Review: Charlie Worsham & Brandy Clark bring humor, real country to City Winery NYC

Charlie Worsham and Brandy Clark are a match made in heaven. The brawn of their pens harken to the extraordinary blend of Loretta Lynn, Roger Miller and John Prine. They are uncomfortably honest: wallowing in brutal truths of small town living, addiction, pain and loss. With four studio records between them, they’ve grown a solid catalog of stories–from Worsham’s pointed “Young to See” (from his 2013 studio debut Rubberband) and his brand new naked song “Birthday Suit” (off Beginning of Things) to Clark’s barbed revenge tale “Stripes” (one of her most excellent 12 Stories) and her blue-collar, single-parent tribute “Three Kids No Husband” (a chapter of Big Day in a Small Town). Playing to a packed house at New York’s City Winery on Thursday evening (April 20), the dynamic and delightful duo primed the crowd with some whiskey-rich country tunes.

And we’re not talking about what you hear on the radio–although, it is utterly tragic neither have seen much success on that terrestrial medium–but the scruffy, weathered and dirt-under-your-fingernails kind. Worsham was first up to bat, launching his 45-minute set with the pleading “Please People Please,” the second cut from his just-released sophomore effort Beginning of Things. His spirited word-play is never overwrought or half-baked; he flavors his songwriting with an exact amount of bite, charm and cunning. “I’ve worn suits that didn’t suit me. Shook hands I wouldn’t shake. Turned screws that only screwed me. Took pills I wouldn’t take. It’s a hard one to swallow but I’m done trying to follow the path,” he unwrapped, unwittingly declaring his own resolve after a lackluster radio bow. “From now on, I’ll be choosing based on what I feel. You can’t win for losing.”

He soaks each lyric with a thundering growl these days, especially when he returned later during Clark’s set for a heady cover of Vince Gill’s 1992 hit “One More Last Chance” (from Gill’s I Still Believe in You LP). Worsham’s solo set then continued with the pluck and gusto of “Young to See,” tapping into youth obsession and the glaring naivety that comes with being a 20-something. “I won’t forget the day I found my first place on the edge of town…A few milk crates, a beat-up couch and an old TV. A little rundown, a little bit small but to me it was the Taj Mahal,” he painted on the first line–and any songwriter who can include “Taj Mahal” in a lyric (and for it to make sense) is a marksman at his craft. “It’s just one of those things you gotta be young to see,” he assessed on the hook. Skin-deep, the story might come across as misguided, but in broader terms, there’s a beauty in oblivion and living “wild and free,” as he can attest. There is also the nostalgic gloss; as time flickers faster and faster, there are defining eras of your life, ones which either changed your life forever or were marked with that carefree and unhurried essence, which you can’t shake.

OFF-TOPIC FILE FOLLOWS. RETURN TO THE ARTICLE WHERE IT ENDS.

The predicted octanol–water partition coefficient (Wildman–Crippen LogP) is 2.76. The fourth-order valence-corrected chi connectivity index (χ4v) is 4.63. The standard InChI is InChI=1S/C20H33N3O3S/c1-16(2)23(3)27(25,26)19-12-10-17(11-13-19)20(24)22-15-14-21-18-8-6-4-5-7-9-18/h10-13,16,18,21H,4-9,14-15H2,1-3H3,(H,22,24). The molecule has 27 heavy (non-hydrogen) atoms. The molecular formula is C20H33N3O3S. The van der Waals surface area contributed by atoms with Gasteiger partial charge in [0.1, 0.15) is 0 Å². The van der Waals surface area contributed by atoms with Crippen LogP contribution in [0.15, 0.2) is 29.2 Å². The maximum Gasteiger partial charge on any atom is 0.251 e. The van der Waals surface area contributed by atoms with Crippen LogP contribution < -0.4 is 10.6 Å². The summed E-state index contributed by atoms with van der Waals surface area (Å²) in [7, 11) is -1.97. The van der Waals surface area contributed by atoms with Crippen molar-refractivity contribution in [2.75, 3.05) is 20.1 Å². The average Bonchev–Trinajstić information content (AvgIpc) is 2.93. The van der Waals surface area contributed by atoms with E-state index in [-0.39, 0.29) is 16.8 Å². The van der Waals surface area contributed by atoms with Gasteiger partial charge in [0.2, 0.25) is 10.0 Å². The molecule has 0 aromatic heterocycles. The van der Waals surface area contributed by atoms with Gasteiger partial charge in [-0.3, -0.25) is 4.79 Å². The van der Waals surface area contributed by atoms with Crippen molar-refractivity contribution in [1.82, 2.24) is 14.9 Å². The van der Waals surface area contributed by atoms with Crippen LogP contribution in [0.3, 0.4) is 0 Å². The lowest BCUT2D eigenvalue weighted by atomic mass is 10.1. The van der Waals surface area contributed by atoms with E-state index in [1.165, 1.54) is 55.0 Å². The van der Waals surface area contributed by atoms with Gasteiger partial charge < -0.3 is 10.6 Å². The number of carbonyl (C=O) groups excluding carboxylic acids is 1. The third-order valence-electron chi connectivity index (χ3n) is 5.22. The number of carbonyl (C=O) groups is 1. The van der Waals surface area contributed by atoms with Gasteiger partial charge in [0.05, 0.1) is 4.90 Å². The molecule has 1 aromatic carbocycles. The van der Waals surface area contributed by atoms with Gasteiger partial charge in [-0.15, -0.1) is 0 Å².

Worsham stacked his setlist with remarkable insight. He then took a moment to lament the struggle of heartache and recovery with “Call You Up,” which features a bluesy, rousing horn section on record. He matched the level of introspective, brooding moments with a disorderly but absorbing sequence: his plucky ditty to his “Pants,” followed by the empowering “Cut Your Groove,” “Tools of the Trade,” his booze-blistered “Take Me Drunk” and his self-proclaimed naked, celebratory “Birthday Suit.” “What do the liner notes say? I can’t believe this,” he quipped when attempting to recall the lyrics to the last song. But when it came to the finest display of his lyrical whipping, that distinction is bestowed upon the goofy, club-wasted “Take Me Drunk”–in which he wails “what’s a drink gotta do to get a guy in this bar, I mean girl in this bar.” He doesn’t leave you hanging with just that, though. He continued to satisfy the crowd’s thirst for the payoff. “Somebody here take the car to my keys, can’t drive with these…two hands on…take me drunk, I’m home.”